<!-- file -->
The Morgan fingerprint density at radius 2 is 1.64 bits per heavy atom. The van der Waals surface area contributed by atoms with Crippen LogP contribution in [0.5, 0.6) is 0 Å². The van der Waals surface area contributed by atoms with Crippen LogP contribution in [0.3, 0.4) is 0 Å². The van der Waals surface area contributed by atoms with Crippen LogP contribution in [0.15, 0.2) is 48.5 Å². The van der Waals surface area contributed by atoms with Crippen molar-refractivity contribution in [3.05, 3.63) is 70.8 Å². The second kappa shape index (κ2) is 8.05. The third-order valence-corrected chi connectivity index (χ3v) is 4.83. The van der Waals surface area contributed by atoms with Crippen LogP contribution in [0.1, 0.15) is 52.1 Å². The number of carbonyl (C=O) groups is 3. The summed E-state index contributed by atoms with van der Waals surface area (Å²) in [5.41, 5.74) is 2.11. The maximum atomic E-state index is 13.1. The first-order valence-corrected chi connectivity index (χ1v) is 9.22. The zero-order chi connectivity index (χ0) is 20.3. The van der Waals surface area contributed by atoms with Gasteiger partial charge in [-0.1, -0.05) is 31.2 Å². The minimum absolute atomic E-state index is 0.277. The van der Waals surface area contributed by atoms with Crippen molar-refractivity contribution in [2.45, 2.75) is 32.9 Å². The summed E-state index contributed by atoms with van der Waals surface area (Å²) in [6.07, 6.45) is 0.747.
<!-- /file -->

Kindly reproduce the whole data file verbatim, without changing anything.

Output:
The Morgan fingerprint density at radius 2 is 1.64 bits per heavy atom. The van der Waals surface area contributed by atoms with Crippen LogP contribution in [0.5, 0.6) is 0 Å². The van der Waals surface area contributed by atoms with Crippen LogP contribution in [0.3, 0.4) is 0 Å². The van der Waals surface area contributed by atoms with Crippen LogP contribution in [0.15, 0.2) is 48.5 Å². The van der Waals surface area contributed by atoms with Crippen molar-refractivity contribution in [3.05, 3.63) is 70.8 Å². The second kappa shape index (κ2) is 8.05. The third-order valence-corrected chi connectivity index (χ3v) is 4.83. The van der Waals surface area contributed by atoms with Crippen LogP contribution in [0.1, 0.15) is 52.1 Å². The number of carbonyl (C=O) groups is 3. The summed E-state index contributed by atoms with van der Waals surface area (Å²) in [5.41, 5.74) is 2.11. The maximum atomic E-state index is 13.1. The first-order valence-corrected chi connectivity index (χ1v) is 9.22. The zero-order chi connectivity index (χ0) is 20.3. The van der Waals surface area contributed by atoms with Gasteiger partial charge in [-0.1, -0.05) is 31.2 Å². The minimum absolute atomic E-state index is 0.277. The van der Waals surface area contributed by atoms with Crippen molar-refractivity contribution in [2.45, 2.75) is 32.9 Å². The summed E-state index contributed by atoms with van der Waals surface area (Å²) in [6.07, 6.45) is 0.747.